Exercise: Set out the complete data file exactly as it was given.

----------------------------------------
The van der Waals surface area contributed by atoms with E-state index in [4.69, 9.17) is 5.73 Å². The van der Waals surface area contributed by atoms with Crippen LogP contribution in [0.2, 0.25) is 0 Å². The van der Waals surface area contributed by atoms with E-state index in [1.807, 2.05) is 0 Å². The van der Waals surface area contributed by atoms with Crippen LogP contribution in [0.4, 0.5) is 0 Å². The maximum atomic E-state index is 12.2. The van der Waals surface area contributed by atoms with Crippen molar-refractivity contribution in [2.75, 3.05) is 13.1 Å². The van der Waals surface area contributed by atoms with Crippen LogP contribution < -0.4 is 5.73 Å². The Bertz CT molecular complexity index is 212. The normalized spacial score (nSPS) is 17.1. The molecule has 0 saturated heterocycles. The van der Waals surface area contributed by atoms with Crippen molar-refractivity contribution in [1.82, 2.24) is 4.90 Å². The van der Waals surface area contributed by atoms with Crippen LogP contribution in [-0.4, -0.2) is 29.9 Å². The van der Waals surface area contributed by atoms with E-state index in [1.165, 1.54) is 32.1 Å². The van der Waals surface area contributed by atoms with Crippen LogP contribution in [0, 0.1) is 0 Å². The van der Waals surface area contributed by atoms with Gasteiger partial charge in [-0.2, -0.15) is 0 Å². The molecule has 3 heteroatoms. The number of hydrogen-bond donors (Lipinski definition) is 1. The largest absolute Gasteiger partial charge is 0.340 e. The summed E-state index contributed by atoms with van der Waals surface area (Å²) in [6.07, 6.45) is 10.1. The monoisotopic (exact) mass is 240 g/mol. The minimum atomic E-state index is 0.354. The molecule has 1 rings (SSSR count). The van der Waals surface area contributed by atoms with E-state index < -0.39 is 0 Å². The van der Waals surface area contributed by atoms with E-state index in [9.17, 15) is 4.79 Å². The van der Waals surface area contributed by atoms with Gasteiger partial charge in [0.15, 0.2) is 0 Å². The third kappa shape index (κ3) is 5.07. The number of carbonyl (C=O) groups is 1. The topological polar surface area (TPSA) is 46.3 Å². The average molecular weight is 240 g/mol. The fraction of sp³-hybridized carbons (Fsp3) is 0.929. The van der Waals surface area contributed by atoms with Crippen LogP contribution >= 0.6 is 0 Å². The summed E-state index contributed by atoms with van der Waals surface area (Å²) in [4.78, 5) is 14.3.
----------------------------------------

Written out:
The van der Waals surface area contributed by atoms with E-state index in [4.69, 9.17) is 5.73 Å². The van der Waals surface area contributed by atoms with Crippen LogP contribution in [0.2, 0.25) is 0 Å². The van der Waals surface area contributed by atoms with E-state index in [1.807, 2.05) is 0 Å². The van der Waals surface area contributed by atoms with Crippen LogP contribution in [0.4, 0.5) is 0 Å². The maximum atomic E-state index is 12.2. The van der Waals surface area contributed by atoms with Crippen molar-refractivity contribution in [2.75, 3.05) is 13.1 Å². The van der Waals surface area contributed by atoms with Crippen LogP contribution < -0.4 is 5.73 Å². The Bertz CT molecular complexity index is 212. The normalized spacial score (nSPS) is 17.1. The molecule has 0 saturated heterocycles. The van der Waals surface area contributed by atoms with Crippen molar-refractivity contribution in [1.82, 2.24) is 4.90 Å². The van der Waals surface area contributed by atoms with Crippen LogP contribution in [-0.4, -0.2) is 29.9 Å². The van der Waals surface area contributed by atoms with E-state index in [1.165, 1.54) is 32.1 Å². The van der Waals surface area contributed by atoms with Crippen LogP contribution in [0, 0.1) is 0 Å². The van der Waals surface area contributed by atoms with Gasteiger partial charge in [-0.2, -0.15) is 0 Å². The molecule has 3 heteroatoms. The number of hydrogen-bond donors (Lipinski definition) is 1. The largest absolute Gasteiger partial charge is 0.340 e. The summed E-state index contributed by atoms with van der Waals surface area (Å²) in [6.07, 6.45) is 10.1. The monoisotopic (exact) mass is 240 g/mol. The minimum atomic E-state index is 0.354. The molecule has 1 rings (SSSR count). The van der Waals surface area contributed by atoms with E-state index < -0.39 is 0 Å². The van der Waals surface area contributed by atoms with E-state index in [9.17, 15) is 4.79 Å². The van der Waals surface area contributed by atoms with Gasteiger partial charge in [0.15, 0.2) is 0 Å². The third kappa shape index (κ3) is 5.07. The number of carbonyl (C=O) groups is 1. The topological polar surface area (TPSA) is 46.3 Å². The average molecular weight is 240 g/mol. The fraction of sp³-hybridized carbons (Fsp3) is 0.929. The van der Waals surface area contributed by atoms with Crippen LogP contribution >= 0.6 is 0 Å². The summed E-state index contributed by atoms with van der Waals surface area (Å²) in [4.78, 5) is 14.3.